The 2010 recipient of the Griffin Award is Victor Lethbridge of Rolling Hills, Alberta. He is a young man who meets the award criteria in many ways. He has made a commitment to encouraging, motivating, and creating hope for a greater future among Aboriginal youth. He is a touring author, musician, and motivational speaker, annually visiting and speaking to over 100,000 disadvantaged youth in over forty aboriginal communities in western Canada, openly addressing topics such as bullying, suicide, violence, and drug abuse. His presentations and workshops include writing sessions and film schools, where youth are given opportunities to develop their own skills in these areas.
This year he is including his newly published children’s book, Little Chief and Mighty Gopher: The Pemmican Frenzy, in his workshops and presentations. The story addresses the issues of bullying and self-esteem building, which are of course relevant to youth of all cultures. The book, just released in September, has already won the Moonbeam Bronze Medal for "Best First Book", an international Award based in the US.
Evelyn Hannon is a success story in anyone's book. Hannon, a 69-year-old Toronto grandmother, has been an elementary-school teacher, a camp director and an adult-recreation coordinator at a seniors' centre. She founded Journeywoman.com, which now has 67,000 subscribers in over 100 countries and millions of regular visitors.
Hannon has been featured in People, Time, the Guardian in the U.K, the New York Times, and has been interviewed on Good Morning America, Good Morning Australia, Canada AM, Vicky Gabereau and a host of affiliate television stations. She has seen Journeywoman.com in lights on Times Square, and writes Aging Disgracefully, a regular column for YummyMummy.com.
Evelyn Hannon and has connected, encouraged, and assisted women travellers around the world through the craft of writing.
Pandora's Collective, based in Vancouver, British Columbia, is dedicated to promoting literacy and self-expression in the community. With the ambitious mandate of 'Promoting the Arts That Inspire the World to Take Notice of Itself', the collective was founded in June 2002 by poets Bonnie Nish and Sita Carboni and is now a Registered Charity. Striving to provide a safe and inspiring environment for writers of all ages they promote the literary arts as a healthy tool for self-expression and act as a valuable resource for writers and readers in Greater Vancouver. They hope to motivate individuals into embracing literacy while at the same time help them to build their sense of community and self-esteem.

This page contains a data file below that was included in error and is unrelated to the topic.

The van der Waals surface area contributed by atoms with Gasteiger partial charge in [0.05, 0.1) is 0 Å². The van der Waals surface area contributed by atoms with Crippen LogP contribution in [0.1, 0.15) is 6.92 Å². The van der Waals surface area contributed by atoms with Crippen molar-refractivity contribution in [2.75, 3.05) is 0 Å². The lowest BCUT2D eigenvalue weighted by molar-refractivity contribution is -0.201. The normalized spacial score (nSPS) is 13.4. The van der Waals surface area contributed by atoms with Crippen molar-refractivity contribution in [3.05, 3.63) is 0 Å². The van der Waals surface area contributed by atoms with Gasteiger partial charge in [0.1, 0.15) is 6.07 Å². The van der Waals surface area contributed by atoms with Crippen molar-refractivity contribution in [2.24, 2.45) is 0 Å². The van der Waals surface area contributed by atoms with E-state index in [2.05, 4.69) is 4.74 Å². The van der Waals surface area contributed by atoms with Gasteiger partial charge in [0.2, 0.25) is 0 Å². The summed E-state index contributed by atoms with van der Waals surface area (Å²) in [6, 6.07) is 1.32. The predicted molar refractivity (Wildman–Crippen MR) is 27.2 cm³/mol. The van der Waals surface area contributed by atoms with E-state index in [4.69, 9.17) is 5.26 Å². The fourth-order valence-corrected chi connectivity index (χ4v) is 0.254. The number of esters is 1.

If it hadn’t been for Cloverdale writer, Barry Swanton, the ManDak League might have remained one of baseball’s best-kept secrets.
In the 1950’s ex-major league Negro ball players - nicknamed The Mandak League - continued playing and entertaining fans in Manitoba and North Dakota. Dusty prairie ball diamonds became the focus on summer Saturdays when the whole town would turn up to cheer on some of the best Manitoba-, North Dakota–, and Minnesota-born players ever to grace major and minor leagues.
One Manitoba kid never forgot those players, the games he watched, the players he met, or his belief in the ManDak League’s unique place in Canadian baseball history.
Based on memories, newspaper clippings, years of research, and a passion for baseball and writing, Barry Swanton - retired postal worker and baseball coach - recorded the careers of Willie Wells, Leon Day, Ray Dandridge, S atchel Paige and other baseball greats of the era on paper - and into print for posterity. The little prairie kid grew up to hit a homerun for Canadian history.
Barry Swanton is a member of the Society for American Baseball Research (SABR). In 2006 he was inducted into the Manitoba Baseball Hall of Fame.
2006: No winner
The Griffin Award was not presented in 2006.
The 2005 Griffin Award was presented to Jas Cheema.
2004: No winner
The Griffin Award was not presented in 2004.
The 2003 Griffin Award was presented to Ed Griffin after whom the award was named.
Ed Griffin was the founder of the Surrey International Writers' Conference. He was the conference coordinator for the first eight years, and remained a Board member for another two years after that.
He has published poetry, plays, short stories and a newspaper column, and most recently two novels: Prisoners of the Williwaw and Beyond the Vows (Trafford Publishing).
He is a dedicated creative writing teacher and ESL teacher, very active in his writing community. Ed also runs an innovative creativing writing program at Matsqui Prison. Over the years he has helped hundreds -- if not thousands -- of writers improve their writing skills and thereby enrich their lives.
Ed Griffin: writer, teacher, mentor, visionary, and friend. His website is www.edgriffin.net.
Ed Griffin (right) and Bonnie Deren